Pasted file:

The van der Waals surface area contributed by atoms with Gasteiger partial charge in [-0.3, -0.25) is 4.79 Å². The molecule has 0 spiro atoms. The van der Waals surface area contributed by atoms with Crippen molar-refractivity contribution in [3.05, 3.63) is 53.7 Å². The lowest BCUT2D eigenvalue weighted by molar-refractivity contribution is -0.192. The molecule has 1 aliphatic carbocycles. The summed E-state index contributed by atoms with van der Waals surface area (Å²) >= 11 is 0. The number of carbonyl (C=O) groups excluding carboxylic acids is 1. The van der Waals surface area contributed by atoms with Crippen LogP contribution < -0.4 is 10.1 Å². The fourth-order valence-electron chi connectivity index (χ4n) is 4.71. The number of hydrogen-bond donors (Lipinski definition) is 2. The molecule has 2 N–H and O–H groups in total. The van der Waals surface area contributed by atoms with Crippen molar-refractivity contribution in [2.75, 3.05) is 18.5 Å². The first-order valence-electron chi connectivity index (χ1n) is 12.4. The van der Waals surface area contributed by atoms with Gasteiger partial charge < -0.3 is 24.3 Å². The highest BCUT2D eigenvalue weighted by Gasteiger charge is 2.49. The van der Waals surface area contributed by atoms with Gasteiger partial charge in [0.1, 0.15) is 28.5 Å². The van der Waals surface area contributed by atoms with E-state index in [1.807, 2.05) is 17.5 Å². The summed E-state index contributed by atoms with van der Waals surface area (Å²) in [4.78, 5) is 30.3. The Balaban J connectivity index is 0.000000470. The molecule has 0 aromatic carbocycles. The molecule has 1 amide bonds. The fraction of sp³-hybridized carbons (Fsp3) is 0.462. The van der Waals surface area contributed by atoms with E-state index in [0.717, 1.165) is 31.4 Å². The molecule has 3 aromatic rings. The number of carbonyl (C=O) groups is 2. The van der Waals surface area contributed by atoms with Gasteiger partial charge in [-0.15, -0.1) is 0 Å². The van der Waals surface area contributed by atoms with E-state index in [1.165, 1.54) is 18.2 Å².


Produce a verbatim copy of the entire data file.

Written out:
The van der Waals surface area contributed by atoms with Gasteiger partial charge in [-0.3, -0.25) is 4.79 Å². The molecule has 0 spiro atoms. The van der Waals surface area contributed by atoms with Crippen molar-refractivity contribution in [3.05, 3.63) is 53.7 Å². The lowest BCUT2D eigenvalue weighted by molar-refractivity contribution is -0.192. The molecule has 1 aliphatic carbocycles. The summed E-state index contributed by atoms with van der Waals surface area (Å²) >= 11 is 0. The number of carbonyl (C=O) groups excluding carboxylic acids is 1. The van der Waals surface area contributed by atoms with Crippen LogP contribution < -0.4 is 10.1 Å². The fourth-order valence-electron chi connectivity index (χ4n) is 4.71. The number of hydrogen-bond donors (Lipinski definition) is 2. The molecule has 2 N–H and O–H groups in total. The van der Waals surface area contributed by atoms with Crippen molar-refractivity contribution in [2.75, 3.05) is 18.5 Å². The first-order valence-electron chi connectivity index (χ1n) is 12.4. The van der Waals surface area contributed by atoms with Gasteiger partial charge < -0.3 is 24.3 Å². The highest BCUT2D eigenvalue weighted by Gasteiger charge is 2.49. The van der Waals surface area contributed by atoms with Gasteiger partial charge in [0.1, 0.15) is 28.5 Å². The van der Waals surface area contributed by atoms with E-state index in [1.807, 2.05) is 17.5 Å². The summed E-state index contributed by atoms with van der Waals surface area (Å²) in [4.78, 5) is 30.3. The Balaban J connectivity index is 0.000000470. The molecule has 0 aromatic carbocycles. The molecule has 1 amide bonds. The fraction of sp³-hybridized carbons (Fsp3) is 0.462. The van der Waals surface area contributed by atoms with E-state index in [0.717, 1.165) is 31.4 Å². The molecule has 3 aromatic rings. The number of carbonyl (C=O) groups is 2. The van der Waals surface area contributed by atoms with Gasteiger partial charge in [-0.15, -0.1) is 0 Å². The van der Waals surface area contributed by atoms with E-state index in [1.165, 1.54) is 18.2 Å².